The coronavirus is bringing waves of changes to how we approach everyday tasks and traditions. The same will be true for college admissions.
While colleges have been hyper-focused on implementing effective distance learning options for enrolled students, they also need to figure out how to handle admissions for those still deciding about if or where to attend. The good news is this otherwise difficult situation may present opportunities for students.
Student may have more time to decide
Traditionally, colleges send out decisions of acceptance in late winter/early Spring. They expect an answer by May 1st so that they may quickly backfill declined acceptance from their waitlisted students. Given the current environment, many colleges are extending the response deadline by a month. In addition, the financial impact of the Coronavirus may compel more students and families to choose a more financially attractive college rather than move forward with their first choice.
Financial aid could change
Given that students from all backgrounds may be compelled to choose lower cost options, colleges are going to have to start offering more competitive aid packages to maintain their enrollment and candidate standards. Recruitment for top notch students, in general, may also feel more aggressive than ever before.
In addition, families will likely qualify for more than they otherwise would have. Due to Corona-related unemployment and sickness, families applying for financial aid will be better able to illustrate need-based aid. Before you commit, keep in mind that you apply for aid each year. Just because you qualify initially due to Corona-related hardship, you may not in the coming years. Make sure to inquire what aid may look like in a more normal year.
What about students who will start applying this coming year? Tours, admission interviews, campus events, and college fairs are a huge part of the decision making process. One-on-one interviews will likely take place through phone calls and web conferencing during quarantine and into the coming year. Colleges will also be creating very professional and appealing virtual tours that can easily be accessed from their websites. Most college fairs have already been canceled, however, there are no shortages of resources. Consider something like The Princeton Review to help you quickly narrow down options.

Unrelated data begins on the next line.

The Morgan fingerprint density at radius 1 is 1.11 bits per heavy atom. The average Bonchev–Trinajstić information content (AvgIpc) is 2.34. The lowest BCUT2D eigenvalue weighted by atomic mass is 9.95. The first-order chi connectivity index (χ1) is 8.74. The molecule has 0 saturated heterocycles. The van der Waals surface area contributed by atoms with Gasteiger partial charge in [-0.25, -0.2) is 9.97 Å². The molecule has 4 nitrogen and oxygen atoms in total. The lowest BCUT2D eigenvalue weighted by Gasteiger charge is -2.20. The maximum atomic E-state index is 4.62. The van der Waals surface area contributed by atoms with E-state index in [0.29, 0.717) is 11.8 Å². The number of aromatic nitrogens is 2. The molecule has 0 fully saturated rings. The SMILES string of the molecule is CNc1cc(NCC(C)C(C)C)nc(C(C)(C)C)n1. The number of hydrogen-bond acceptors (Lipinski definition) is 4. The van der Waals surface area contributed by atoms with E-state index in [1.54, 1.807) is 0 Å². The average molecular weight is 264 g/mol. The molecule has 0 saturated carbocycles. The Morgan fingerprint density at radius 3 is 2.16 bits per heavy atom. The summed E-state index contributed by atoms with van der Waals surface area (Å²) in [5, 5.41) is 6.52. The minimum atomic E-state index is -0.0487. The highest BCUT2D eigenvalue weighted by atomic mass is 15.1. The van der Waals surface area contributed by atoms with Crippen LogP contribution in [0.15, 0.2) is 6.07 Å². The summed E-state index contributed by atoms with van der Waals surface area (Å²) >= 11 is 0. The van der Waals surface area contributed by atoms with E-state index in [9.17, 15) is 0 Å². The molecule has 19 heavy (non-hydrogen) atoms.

Lastly, I envision schools heavily relying on web-conferencing, YouTube, and social media platforms to host live Q&A sessions and to get their messages across. My Alma mater, Bentley University, has already leveraged technology to help them abide by social distancing guidelines. Given the time and investment put into an overhaul like this, I don’t expect this new way of completing due diligence to disappear anytime soon.
Some of these virtual experiences may feel like a poor alternative to the thrill of stepping on campus for the first time, but consider the money (and time!) you’ll save that can be allocated toward tuition instead.
Don’t be surprised if colleges use the upcoming school year as a way to pilot new application requirements and process. One that may have everyone rejoicing is evaluating the importance of standardized tests scores. Colleges across the nation have already announced “test optional” policies for prospective students.
I’d also be willing to guess a popular essay question will be on how students handled quarantine. Bonus points to those who helped safeguard the community (ie – mask making, delivering food to the elderly).